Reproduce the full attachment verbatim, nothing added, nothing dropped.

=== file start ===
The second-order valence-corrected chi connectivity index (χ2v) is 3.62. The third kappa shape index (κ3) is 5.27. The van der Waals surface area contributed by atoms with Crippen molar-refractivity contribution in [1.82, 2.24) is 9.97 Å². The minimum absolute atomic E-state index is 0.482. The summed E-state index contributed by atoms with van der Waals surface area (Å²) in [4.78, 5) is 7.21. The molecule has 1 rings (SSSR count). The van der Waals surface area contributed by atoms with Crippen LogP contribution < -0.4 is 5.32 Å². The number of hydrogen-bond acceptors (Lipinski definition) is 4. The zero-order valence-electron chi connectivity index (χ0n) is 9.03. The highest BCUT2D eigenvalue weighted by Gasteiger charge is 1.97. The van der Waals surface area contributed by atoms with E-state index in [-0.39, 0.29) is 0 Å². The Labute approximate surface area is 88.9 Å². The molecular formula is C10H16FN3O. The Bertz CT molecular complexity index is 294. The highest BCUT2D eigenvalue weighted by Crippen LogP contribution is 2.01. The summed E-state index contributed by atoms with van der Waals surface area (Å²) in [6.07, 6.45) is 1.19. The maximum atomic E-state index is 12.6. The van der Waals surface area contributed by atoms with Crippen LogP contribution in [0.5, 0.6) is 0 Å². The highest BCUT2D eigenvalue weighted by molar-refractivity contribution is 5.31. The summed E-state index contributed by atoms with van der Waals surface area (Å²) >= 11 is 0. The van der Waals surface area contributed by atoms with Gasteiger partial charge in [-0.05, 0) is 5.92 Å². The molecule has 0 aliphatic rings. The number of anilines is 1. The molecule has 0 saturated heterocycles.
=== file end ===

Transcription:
The second-order valence-corrected chi connectivity index (χ2v) is 3.62. The third kappa shape index (κ3) is 5.27. The van der Waals surface area contributed by atoms with Crippen molar-refractivity contribution in [1.82, 2.24) is 9.97 Å². The minimum absolute atomic E-state index is 0.482. The summed E-state index contributed by atoms with van der Waals surface area (Å²) in [4.78, 5) is 7.21. The molecule has 1 rings (SSSR count). The van der Waals surface area contributed by atoms with Crippen LogP contribution < -0.4 is 5.32 Å². The number of hydrogen-bond acceptors (Lipinski definition) is 4. The zero-order valence-electron chi connectivity index (χ0n) is 9.03. The highest BCUT2D eigenvalue weighted by Gasteiger charge is 1.97. The van der Waals surface area contributed by atoms with E-state index in [-0.39, 0.29) is 0 Å². The Labute approximate surface area is 88.9 Å². The molecular formula is C10H16FN3O. The Bertz CT molecular complexity index is 294. The highest BCUT2D eigenvalue weighted by Crippen LogP contribution is 2.01. The summed E-state index contributed by atoms with van der Waals surface area (Å²) in [6.07, 6.45) is 1.19. The maximum atomic E-state index is 12.6. The van der Waals surface area contributed by atoms with Crippen LogP contribution in [0.5, 0.6) is 0 Å². The highest BCUT2D eigenvalue weighted by molar-refractivity contribution is 5.31. The summed E-state index contributed by atoms with van der Waals surface area (Å²) >= 11 is 0. The van der Waals surface area contributed by atoms with Gasteiger partial charge in [-0.05, 0) is 5.92 Å². The molecule has 0 aliphatic rings. The number of anilines is 1. The molecule has 0 saturated heterocycles.